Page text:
Credit Report Changes in 2019

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Last Update: September 9, 2021 Credit Cards Credit Report Financial News Loans

With 2019 already in full swing, credit reporting changes start to take effect.

Experian and the Fair Isaac Corporation (FICO) – two of the most trusted credit score providers – recently added new metrics to analyze borrowers’ overall creditworthiness. Credit scoring models add variables to clarify what defines risk from utility and cable bills to checking and money market accounts.

And how does this affect you?

Well, whether you have bad credit or sit comfortably near the top-end of the range, the programs below offer an easy pathway to enhance your credit score.

Want to know how?

UltraFICO Score

Launched in early 2019, the UltraFICO Score offers similar credit score benefits to Experian Boost.

However, the metrics used are different.

Here the company analyzes your checking, saving, and money market account behavior to provide a better assessment of your overall creditworthiness. It can increase your credit score by displaying a reliable financial history and better overall lending terms.

Designed specifically for those with a minimal credit history or those whose traditional FICO Score doesn’t tell the full story, the UltraFICO Score lets your banking activity tell a more comprehensive story about your financial behavior.

The UltraFICO Score shows lenders:

  • How long your accounts have been open.
  • How recent and frequent bank transactions you have.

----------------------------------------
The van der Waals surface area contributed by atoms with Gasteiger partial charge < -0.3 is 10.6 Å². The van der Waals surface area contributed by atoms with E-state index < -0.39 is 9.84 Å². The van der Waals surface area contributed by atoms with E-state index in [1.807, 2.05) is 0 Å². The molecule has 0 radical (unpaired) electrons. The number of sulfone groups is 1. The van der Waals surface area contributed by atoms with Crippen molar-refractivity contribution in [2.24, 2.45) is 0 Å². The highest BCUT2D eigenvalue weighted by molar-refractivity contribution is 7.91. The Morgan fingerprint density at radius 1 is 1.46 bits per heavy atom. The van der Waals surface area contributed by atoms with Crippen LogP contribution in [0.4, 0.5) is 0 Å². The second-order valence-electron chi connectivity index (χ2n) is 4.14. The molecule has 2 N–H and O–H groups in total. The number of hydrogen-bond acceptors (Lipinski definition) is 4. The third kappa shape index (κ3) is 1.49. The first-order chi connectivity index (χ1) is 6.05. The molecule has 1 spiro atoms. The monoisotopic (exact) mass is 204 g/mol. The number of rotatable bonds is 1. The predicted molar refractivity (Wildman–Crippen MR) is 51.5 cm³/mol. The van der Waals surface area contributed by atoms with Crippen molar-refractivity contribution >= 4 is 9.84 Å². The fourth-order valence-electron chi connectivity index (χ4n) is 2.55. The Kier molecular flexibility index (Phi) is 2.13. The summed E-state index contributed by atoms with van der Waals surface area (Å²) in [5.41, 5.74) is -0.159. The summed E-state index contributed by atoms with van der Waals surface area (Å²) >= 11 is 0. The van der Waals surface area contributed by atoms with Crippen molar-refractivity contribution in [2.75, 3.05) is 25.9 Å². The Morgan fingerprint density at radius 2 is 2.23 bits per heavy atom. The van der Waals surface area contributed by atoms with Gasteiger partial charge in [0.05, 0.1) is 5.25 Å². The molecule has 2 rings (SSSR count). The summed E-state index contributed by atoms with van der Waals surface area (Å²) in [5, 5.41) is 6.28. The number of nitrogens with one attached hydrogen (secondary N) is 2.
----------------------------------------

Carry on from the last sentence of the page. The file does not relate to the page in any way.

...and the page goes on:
• How long you’ve had positive account balances.
  • Clear evidence of consistent cash on hand.

So it all sounds great in theory, but how does it work in practice?

Well, to see a boost in your credit profile, you have to meet the minimum requirements.

If you maintain an average savings account balance of $400 and have no negative balances within a three-month period, you should expect an initial boost of 20 points.

To avoid any confusion, we have to point out that the UltraFICO Score differs significantly from a traditional FICO Score:

  • The UltraFICO Score process is entirely voluntary; lenders can only access your information if you opt into the program.
  • Most importantly, the UltraFICO Score does affect your traditional FICO Score in any way. The UltraFICO Score is used to provide supplemental information to lenders so they can get a better sense of your overall financial situation. The results do not become part of your official credit report.

So who benefits the most by opting in?

Without a doubt, it’s borrowers with below-average credit scores.

If you have an average or good credit score, you have plenty of reliable lending options at your disposal. However, those with below-average or bad credit scores usually settle for less attractive options with unfavorable terms.

By opting into UltraFICO, you can increase your credit score and open your horizon to products that were once unavailable to you.

Experian Boost